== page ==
Sportswriter Peter Schmuck suggests that Michael Phelps "could face public ridicule and lose a ton of sponsorship money for his latest indiscretion," as if this might be the most important result of his irresponsible actions ("Michael Phelps' arrest is last thing Baltimore needed," Sept. 30).
Why did Mr. Schmuck not address the irreparable damage that could have been inflicted on the families of any of the potential victims of Mr. Phelps' "indiscretion"?
For that matter, why did Mr. Schmuck even refer to Mr. Phelps' action as an "indiscretion" rather than what it really was — a criminal act?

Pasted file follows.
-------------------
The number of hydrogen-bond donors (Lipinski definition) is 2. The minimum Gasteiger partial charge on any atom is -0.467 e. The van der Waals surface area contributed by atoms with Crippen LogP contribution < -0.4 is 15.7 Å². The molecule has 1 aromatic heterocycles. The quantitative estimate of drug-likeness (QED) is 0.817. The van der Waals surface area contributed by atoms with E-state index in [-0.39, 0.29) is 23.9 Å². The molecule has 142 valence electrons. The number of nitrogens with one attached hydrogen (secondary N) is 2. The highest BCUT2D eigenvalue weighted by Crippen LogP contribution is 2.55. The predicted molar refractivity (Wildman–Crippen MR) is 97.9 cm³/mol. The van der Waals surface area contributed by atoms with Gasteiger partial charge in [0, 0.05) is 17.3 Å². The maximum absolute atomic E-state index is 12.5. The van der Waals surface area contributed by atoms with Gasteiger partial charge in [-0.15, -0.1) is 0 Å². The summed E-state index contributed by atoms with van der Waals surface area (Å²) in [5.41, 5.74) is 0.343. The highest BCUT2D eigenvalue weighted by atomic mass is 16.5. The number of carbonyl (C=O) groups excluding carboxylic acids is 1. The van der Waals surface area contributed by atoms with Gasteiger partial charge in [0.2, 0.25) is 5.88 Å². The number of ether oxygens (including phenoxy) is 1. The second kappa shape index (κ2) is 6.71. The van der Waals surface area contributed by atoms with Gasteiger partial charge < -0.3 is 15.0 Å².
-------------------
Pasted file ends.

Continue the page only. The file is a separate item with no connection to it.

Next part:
Was it because that would not have been politically correct? Did he not want to puncture Mr. Phelps' status as a "hero"? And why wasn't Mr. Phelps taken to Baltimore's Central Booking and Intake for processing, as would any ordinary citizen?
There seems to be a propensity to make lame excuses for people's irresponsible and criminal acts, whatever they may be. People invoke the "I take full responsibility for my action" phrase as if that's all they have to do to exonerate themselves from any further punishment — which seemingly is never imposed.
Is it any wonder that so many of us lament the accelerating moral decline of our country?
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